Pediatric specialists in Canada and the United States recommend giving a single shot of vitamin K to infants just after birth to protect against potentially deadly bleeding. A video shared across social media warns parents to refuse the injection, claiming its ingredients are poisonous -- but experts say the supplement is essential and that all additives included in the jab are safe.

"What's in the vitamin k shot they give to newborns ... they have poisoning our babies for decades," says text over a March 13, 2023 TikTok video.

The claim stems from another TikTok account, whose post accumulated thousands of shares on Instagram and Facebook before being deleted.


Screenshot of a TikTok video taken March 22, 2023

The text references Brandy Vaughan, an anti-vaccine activist who died in 2020. The clip, which can be found on Pinterest and YouTube, shows Vaughan on a 2018 segment of the "Alex Jones Show," a program that has previously spread conspiracy theories and medical misinformation.

In the video, Vaughan repeats false claims about the safety of the vitamin K shot.

"What I've really learned doing my research is this is all about profit. It's not about our health," she says.

But health organizations and experts across North America say the vitamin injection saves lives.

"The benefits of the vitamin K shot cannot be overstated," said Lena Claire van der List, a pediatrician at the University of California-Davis, in a March 22 email. "I have zero concerns about the additives that are required to stabilize and effectively deliver this life-saving medication to newborns."

Bleeding risks

The US Centers for Disease Control and Prevention (CDC) says on its website that babies "are born with very little vitamin K," which the body uses to "form clots and to stop bleeding."

Vitamin K Deficiency Bleeding (VKDB) is a rare but potentially life-threatening cause of bleeding in infants up to six months of age. The condition can develop quickly in the brain or other important organs.

"One out of every five babies with VKDB dies," the CDC says.

VKDB can be prevented with a single 0.5 to one-milligram injection of vitamin K between one to six hours following birth. The shot is part of routine newborn care recommended by the Canadian Paediatric Society, the College of Family Physicians of Canada and the American Academy of Pediatrics.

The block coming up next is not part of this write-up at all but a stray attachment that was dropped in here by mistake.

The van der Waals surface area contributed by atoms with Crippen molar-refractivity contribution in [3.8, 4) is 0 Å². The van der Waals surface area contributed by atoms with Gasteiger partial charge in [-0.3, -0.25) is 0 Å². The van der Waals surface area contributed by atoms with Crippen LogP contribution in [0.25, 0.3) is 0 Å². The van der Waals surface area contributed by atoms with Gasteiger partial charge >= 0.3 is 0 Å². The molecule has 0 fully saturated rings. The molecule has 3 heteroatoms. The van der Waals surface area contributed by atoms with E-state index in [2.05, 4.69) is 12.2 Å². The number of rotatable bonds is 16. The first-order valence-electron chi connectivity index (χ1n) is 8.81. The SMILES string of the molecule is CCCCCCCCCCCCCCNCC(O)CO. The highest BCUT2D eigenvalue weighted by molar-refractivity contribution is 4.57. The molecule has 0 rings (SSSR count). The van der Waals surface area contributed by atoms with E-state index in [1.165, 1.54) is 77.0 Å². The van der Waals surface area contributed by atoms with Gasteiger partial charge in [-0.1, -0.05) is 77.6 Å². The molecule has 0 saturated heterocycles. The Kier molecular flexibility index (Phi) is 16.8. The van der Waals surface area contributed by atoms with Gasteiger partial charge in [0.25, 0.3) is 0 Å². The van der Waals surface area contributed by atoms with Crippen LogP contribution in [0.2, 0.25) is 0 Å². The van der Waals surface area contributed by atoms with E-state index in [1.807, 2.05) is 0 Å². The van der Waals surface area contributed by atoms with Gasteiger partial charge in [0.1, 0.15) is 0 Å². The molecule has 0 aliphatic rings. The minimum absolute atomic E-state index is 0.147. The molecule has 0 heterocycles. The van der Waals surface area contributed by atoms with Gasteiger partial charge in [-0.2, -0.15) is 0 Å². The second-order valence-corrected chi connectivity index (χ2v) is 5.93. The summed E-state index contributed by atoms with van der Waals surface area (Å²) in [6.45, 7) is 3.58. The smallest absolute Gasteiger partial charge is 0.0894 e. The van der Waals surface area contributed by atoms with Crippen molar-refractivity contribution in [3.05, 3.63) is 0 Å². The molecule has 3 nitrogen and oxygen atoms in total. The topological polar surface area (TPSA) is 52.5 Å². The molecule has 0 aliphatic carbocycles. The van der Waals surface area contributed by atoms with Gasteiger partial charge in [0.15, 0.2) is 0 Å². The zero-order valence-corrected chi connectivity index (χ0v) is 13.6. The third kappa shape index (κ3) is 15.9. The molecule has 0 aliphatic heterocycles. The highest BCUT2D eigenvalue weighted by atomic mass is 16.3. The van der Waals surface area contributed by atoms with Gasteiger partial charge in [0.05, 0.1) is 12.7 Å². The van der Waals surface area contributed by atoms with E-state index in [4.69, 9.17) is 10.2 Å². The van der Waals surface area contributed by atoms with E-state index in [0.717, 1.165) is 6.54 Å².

These organizations have repeatedly stood by the recommendation, saying evidence shows the danger of VKDB outweighs any possible adverse effects from the shot.

The InfantRisk Center at Texas Tech University says on its website that refusing the vitamin K shot "increases VKDB risk 81-fold."

Polysorbate 80

In the clip shared online, Vaughan says: "The main active ingredient (in the vitamin K shot) is polysorbate 80 (P80) -- and there are strong links to infertility, to auto-immune issues."

P80 is an emulsifier used in foods such as ice cream, as well as vitamins and vaccines, to hold ingredients together. It is a regular target of misinformation.

UC Davis's van der List said P80 enables vitamin K to dissolve in liquid.

"Parents should not be concerned about the concentration of polysorbate 80 in the vitamin K shot," she said. "P80 is designated by the (US Food and Drug Administration) as generally recognized as safe ... While there are limited studies about P80, no adverse effects have been reported in infants who received vaccines with P80."

Van der List pointed to one study that examined pneumococcal vaccines with and without P80 and found no safety concerns.

Another study of adjuvants, ingredients such as P80 that help vaccines work better, said: "No compelling evidence was found associating adjuvants and autoimmunity in humans."


During the "Alex Jones Show" segment, Vaughan shows an image of a vial with a label that says: "Contains no more than 100 mcg/L of aluminum."

Vaughan says: "Aluminum has no place in our body. It's a known neurotoxin, it's a heavy metal ... and we're injecting these into the bloodstream, so it goes straight to the vital organs."

Pfizer's vitamin K shot does include aluminum -- but the vial only carries a warning for its use in premature babies.

Such infants may receive calcium and phosphate solutions to help their kidneys. As these solutions also contain aluminum, they may lead to excess metal accumulation and nervous system damage when coupled with the vitamin K injection and the Hepatitis B vaccine.

However, the Children's Hospital of Philadelphia says on its website that "delaying vaccines to limit aluminum exposure" leaves healthy children vulnerable to "potentially dangerous pathogens."

"While infants receive about 4.4 milligrams of aluminum in the first six months of life from vaccines, they receive more than that in their diet," the hospital says. "Breast-fed infants ingest about seven milligrams, formula-fed infants ingest about 38 milligrams, and infants who are fed soy formula ingest almost 117 milligrams of aluminum during the first six months of life."

Thomas Hale, professor of pediatrics at the Texas Tech University Health Sciences Center, said the vitamin K shot is "one of the most effective things we do for newborns."